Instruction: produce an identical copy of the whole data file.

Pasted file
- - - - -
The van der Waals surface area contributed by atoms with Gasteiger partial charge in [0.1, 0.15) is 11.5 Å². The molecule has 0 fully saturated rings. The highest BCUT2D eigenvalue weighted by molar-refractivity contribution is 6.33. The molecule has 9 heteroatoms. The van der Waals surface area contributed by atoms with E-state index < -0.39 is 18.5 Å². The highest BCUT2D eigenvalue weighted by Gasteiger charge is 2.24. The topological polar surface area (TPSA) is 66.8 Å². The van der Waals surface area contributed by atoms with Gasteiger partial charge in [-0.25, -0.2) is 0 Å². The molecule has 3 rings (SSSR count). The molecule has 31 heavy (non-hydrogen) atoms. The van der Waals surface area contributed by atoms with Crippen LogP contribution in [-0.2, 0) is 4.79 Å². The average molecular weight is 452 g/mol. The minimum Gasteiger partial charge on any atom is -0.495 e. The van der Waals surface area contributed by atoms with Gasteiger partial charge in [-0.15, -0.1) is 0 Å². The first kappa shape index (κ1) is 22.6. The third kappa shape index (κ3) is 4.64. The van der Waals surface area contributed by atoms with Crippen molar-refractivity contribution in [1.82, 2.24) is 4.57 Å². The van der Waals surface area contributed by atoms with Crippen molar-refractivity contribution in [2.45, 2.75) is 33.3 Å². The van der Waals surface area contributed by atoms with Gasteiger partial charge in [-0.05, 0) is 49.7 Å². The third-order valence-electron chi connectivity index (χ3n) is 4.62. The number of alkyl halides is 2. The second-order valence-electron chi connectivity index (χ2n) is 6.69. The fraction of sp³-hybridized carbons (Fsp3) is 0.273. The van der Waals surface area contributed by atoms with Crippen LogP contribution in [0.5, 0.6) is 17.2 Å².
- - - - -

The van der Waals surface area contributed by atoms with Gasteiger partial charge in [0.1, 0.15) is 11.5 Å². The molecule has 0 fully saturated rings. The highest BCUT2D eigenvalue weighted by molar-refractivity contribution is 6.33. The molecule has 9 heteroatoms. The van der Waals surface area contributed by atoms with E-state index < -0.39 is 18.5 Å². The highest BCUT2D eigenvalue weighted by Gasteiger charge is 2.24. The topological polar surface area (TPSA) is 66.8 Å². The van der Waals surface area contributed by atoms with Gasteiger partial charge in [-0.25, -0.2) is 0 Å². The molecule has 3 rings (SSSR count). The molecule has 31 heavy (non-hydrogen) atoms. The van der Waals surface area contributed by atoms with Crippen LogP contribution in [-0.2, 0) is 4.79 Å². The average molecular weight is 452 g/mol. The minimum Gasteiger partial charge on any atom is -0.495 e. The van der Waals surface area contributed by atoms with Gasteiger partial charge in [-0.15, -0.1) is 0 Å². The first kappa shape index (κ1) is 22.6. The third kappa shape index (κ3) is 4.64. The van der Waals surface area contributed by atoms with Crippen molar-refractivity contribution in [1.82, 2.24) is 4.57 Å². The van der Waals surface area contributed by atoms with Crippen molar-refractivity contribution in [2.45, 2.75) is 33.3 Å². The van der Waals surface area contributed by atoms with Gasteiger partial charge in [-0.05, 0) is 49.7 Å². The third-order valence-electron chi connectivity index (χ3n) is 4.62. The number of alkyl halides is 2. The second-order valence-electron chi connectivity index (χ2n) is 6.69. The fraction of sp³-hybridized carbons (Fsp3) is 0.273. The van der Waals surface area contributed by atoms with Crippen LogP contribution in [0.5, 0.6) is 17.2 Å².